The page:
- Explanation as to how the training is an integral part of the academic program of the student. The academic adviser, by signing the form, recommends the Academic Training.
- Deliver the application form and employer’s offer letter to the ISS for processing by your J-1 adviser.
- The J-1 ARO evaluates the AT application and decide whether it is warranted and appropriate, and considers the duration and time limitations applicable. The J-1 Responsible Officer issues a letter of authorization and reports the employment in SEVIS. No single authorization can exceed 18 months. Doctoral students may receive extensions (new application and authorization is required) up to a total of 36 months.
Authorization to Work, Social Security and Taxes
Social Security Number
The employer will need your Social Security Number (SSN) to put you on payroll. If you don’t already have the SSN, read about how to obtain a a Social Security Number.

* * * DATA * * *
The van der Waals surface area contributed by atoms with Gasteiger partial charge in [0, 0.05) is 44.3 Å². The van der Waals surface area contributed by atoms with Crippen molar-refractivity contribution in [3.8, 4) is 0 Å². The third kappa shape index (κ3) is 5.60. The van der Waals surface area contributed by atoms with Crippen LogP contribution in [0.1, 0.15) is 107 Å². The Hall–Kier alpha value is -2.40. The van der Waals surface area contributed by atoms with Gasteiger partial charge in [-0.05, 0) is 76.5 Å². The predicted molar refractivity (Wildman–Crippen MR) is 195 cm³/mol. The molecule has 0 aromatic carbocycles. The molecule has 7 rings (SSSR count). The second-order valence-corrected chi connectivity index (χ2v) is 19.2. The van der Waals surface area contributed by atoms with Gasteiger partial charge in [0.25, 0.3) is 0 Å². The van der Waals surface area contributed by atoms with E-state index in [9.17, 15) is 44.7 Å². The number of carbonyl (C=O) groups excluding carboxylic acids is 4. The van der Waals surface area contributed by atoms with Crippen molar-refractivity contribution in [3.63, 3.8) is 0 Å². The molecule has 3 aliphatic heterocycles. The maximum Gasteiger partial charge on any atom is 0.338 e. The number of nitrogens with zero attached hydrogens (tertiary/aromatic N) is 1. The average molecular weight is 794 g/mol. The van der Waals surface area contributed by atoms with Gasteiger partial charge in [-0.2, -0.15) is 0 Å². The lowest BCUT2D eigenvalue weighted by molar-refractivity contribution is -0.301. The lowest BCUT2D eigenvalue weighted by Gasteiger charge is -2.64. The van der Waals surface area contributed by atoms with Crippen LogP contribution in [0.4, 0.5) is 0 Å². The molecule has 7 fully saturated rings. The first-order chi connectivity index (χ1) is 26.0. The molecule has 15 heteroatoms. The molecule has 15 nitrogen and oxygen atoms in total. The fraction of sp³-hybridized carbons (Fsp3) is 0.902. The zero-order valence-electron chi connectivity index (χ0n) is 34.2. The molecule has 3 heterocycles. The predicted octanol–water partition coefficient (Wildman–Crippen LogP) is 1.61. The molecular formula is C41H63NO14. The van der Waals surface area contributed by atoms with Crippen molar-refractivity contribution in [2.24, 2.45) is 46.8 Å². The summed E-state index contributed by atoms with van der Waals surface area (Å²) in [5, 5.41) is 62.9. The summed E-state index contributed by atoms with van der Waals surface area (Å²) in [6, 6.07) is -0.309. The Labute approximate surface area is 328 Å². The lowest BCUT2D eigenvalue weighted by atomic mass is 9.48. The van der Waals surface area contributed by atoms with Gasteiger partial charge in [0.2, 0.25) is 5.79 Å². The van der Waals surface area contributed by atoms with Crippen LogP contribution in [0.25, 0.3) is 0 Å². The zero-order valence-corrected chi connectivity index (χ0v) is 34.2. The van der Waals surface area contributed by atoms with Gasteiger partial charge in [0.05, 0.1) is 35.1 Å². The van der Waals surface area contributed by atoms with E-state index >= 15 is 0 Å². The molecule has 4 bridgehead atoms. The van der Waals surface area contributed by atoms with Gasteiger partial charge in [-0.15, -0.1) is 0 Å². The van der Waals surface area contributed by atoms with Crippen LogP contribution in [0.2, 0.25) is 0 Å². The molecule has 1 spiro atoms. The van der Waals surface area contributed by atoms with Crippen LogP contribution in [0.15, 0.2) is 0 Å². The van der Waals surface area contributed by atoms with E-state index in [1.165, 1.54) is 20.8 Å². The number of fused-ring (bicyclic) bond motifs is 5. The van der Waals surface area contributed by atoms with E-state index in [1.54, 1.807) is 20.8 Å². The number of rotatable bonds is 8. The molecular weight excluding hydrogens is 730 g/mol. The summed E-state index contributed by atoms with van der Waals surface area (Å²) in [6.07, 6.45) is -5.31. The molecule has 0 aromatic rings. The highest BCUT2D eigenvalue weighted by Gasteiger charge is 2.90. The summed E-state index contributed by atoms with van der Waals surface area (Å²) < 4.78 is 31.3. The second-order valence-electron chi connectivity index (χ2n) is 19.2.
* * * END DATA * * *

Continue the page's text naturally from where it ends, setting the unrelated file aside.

Form I-9 Employment Eligibility Verification
The I-9 form documents an employee’s identity and authorization to work in the US. J-1 students would typically present his/her unexpired passport, I-94 card, unexpired Form DS 2019, and written authorization letter. Form I-9 must be updated any time there is a change of employers or renewal of an authorization for AT.
Social Security Taxes
In general, J-1 students are exempt from Social Security (F.I.C.A.) taxes for the first five years in the United States as long as the student declares non-resident status for tax purposes (see Internal Revenue Service Publication 519, “U.S. Tax Guide for Aliens”).
Federal, State and Local Taxes
Many countries have negotiated a tax treaty with the United States that may lessen or eliminate federal income taxes for students. However, J-1 students no longer enrolled and on post-completion Academic Training are subject to both federal and state income taxes, and employers are required by law to withhold estimated taxes. Tax treaties do not impact state tax liabilities.